Still, the political dynamic will be interesting. The men who will be political foes are also men who already hold arguably the two most powerful jobs in Washington - and who will face each other across negotiating tables numerous times in upcoming weeks.
Dole already has begun calling Clinton "Veto Bill," the only obstacle to a balanced budget, welfare reform, and tax breaks for families. But as Clinton showed during the budget negotiations, he was able to co-opt the Republican goal of balancing the budget in seven years while turning the public against the GOP on issues such as Medicare, education, and the environment.
The president may follow the same strategy again on education. He traveled yesterday to New York, where the nation's governors were meeting to discuss ways to draw the private sector into education. At the last such summit, six years ago, Governor Clinton was a primary author of a plan to enact national standards called Goals 2000. President Bush championed the program, but it has since fallen out of favor with Republicans, who now control a majority of statehouses across the country.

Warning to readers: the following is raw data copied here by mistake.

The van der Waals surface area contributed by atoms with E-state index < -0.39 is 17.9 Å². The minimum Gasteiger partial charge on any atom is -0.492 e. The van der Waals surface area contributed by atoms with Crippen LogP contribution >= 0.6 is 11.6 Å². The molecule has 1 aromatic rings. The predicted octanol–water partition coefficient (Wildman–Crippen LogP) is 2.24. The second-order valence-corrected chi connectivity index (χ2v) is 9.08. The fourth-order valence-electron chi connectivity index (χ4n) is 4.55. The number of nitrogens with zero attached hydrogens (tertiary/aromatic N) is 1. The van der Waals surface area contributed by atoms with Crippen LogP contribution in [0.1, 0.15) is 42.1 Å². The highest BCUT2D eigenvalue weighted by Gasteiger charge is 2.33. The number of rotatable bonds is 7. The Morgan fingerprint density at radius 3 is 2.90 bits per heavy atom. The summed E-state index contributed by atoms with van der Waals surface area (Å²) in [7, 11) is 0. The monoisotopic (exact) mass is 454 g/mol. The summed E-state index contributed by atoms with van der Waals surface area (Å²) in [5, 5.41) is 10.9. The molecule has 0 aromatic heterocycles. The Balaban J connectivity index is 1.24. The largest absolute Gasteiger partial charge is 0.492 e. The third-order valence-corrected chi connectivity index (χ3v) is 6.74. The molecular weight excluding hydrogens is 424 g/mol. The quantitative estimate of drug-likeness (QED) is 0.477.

The challenge, particularly for the Republicans, lies in drafting legislation that Clinton will sign but which the public will give them credit for. Dole runs the risk of failing to distinguish himself from Clinton. Elections, after all, focus more light on the incumbent. On the other hand, Clinton needs to wield the veto pen carefully, or Dole's nickname for him could stick.
Not all legislation is that tricky. Congress is close to offering the president a line-item veto and health-care reforms that allow employees to carrying their health insurance from one job to another. Both sides recognize passing these bills is in their own interests. The line-item veto, long a favorite GOP cause, was part of the Contract With America. Despite all the ballyhoo of the first 100 days in the House last year, very little of that 10-point plan has been signed into law. Clinton, as a former governor, meanwhile, is eager to have it.